To draw direct parallels: Steve and Bucky were shown to be physically affectionate since the beginning; but it was also made clear that Bucky was constantly in and out of heterosexual relationships. The biggest parallel, which is Steve’s reaction to Bucky’s death is not so different from that of Achilles’. In the beginning of Captain America: The First Avenger, Steve expresses a desire to not kill anyone, assumedly owing to his catholic upbringing. In the middle of the movie, however, when his best friend Bucky dies, Steve’s thoughts change – “I will not stop until all of Hydra is dead or captured.” This can be seen as a modern day parallel to Achilles going on a revenge spree. Not only this–in one of the earlier comic issues when Steve loses Bucky during the plot of the comic, he says – “I have fought and battled across this cursed land for Bucky, and I will not stop until I find him!”; which can also be used to highlight how his character’s alter-ego, Captain America, came into being because of his mission to save his friend.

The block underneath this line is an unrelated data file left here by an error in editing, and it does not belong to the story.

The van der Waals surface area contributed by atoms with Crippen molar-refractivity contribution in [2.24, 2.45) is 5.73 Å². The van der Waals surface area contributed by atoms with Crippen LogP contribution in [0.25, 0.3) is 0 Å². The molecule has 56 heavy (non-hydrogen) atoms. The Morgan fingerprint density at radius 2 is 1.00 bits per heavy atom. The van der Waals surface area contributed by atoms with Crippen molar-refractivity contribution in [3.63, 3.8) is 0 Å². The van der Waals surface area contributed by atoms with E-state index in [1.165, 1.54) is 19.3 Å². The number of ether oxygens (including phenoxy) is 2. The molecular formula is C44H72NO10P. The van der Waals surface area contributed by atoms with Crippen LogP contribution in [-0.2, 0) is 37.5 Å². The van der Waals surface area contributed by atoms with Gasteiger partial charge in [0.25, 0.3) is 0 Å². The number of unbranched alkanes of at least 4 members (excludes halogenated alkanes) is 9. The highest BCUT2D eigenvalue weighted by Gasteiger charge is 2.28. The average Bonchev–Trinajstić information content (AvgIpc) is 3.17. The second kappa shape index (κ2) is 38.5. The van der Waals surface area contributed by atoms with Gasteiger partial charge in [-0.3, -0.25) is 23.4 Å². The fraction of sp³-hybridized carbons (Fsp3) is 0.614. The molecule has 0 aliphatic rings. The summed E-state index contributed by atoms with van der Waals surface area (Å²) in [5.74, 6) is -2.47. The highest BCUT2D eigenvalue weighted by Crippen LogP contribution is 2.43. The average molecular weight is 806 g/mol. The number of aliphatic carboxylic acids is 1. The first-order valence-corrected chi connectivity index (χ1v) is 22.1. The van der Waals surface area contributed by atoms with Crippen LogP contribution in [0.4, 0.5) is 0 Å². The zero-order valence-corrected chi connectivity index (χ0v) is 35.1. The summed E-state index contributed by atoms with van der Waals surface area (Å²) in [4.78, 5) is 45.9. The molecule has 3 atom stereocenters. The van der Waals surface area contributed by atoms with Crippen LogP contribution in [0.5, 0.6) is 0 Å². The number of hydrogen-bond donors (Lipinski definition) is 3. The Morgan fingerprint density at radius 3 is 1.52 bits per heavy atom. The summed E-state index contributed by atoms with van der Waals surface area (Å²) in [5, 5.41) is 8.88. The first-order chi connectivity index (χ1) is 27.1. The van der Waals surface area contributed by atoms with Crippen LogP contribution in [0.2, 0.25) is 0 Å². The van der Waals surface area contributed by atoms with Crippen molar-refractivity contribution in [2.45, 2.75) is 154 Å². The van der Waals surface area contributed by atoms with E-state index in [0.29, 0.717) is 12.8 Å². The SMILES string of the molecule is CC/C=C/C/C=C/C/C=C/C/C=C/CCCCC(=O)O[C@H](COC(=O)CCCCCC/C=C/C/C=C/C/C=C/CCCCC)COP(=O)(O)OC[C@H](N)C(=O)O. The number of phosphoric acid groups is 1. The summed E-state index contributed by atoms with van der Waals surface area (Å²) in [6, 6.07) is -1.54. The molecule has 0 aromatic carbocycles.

Certain other moments throughout the movies: when Bucky breaks out of seven decades of brainwashing on recognizing Steve saying their vow to each other – I’m with you till the end of the line; Steve’s famously quoted words – “Even when I had nothing I had Bucky”; Steve going against American government and the UN to save Bucky, and Bucky sacrificing himself to save Steve. These are a few of the famous moments put forward when the topic of a homo-romantic Stucky dynamic comes up.
Another Patrochilles and Stucky parallel is when, in certain versions of their narrative, Patroclus’ last words are Achilles’ name; similarly, when Bucky “dies” in the penultimate movie in the franchise, his last word is Steve’s name as well.
All these are tropes that are common to heterosexual romances–tragic separations, reunions, epic love and its ‘power’; and Chariton of Aphrodisias highlights it by using the Patrochilles homo-romantic tropes from Iliad for his heterosexual work Chaereas and Callirhoe.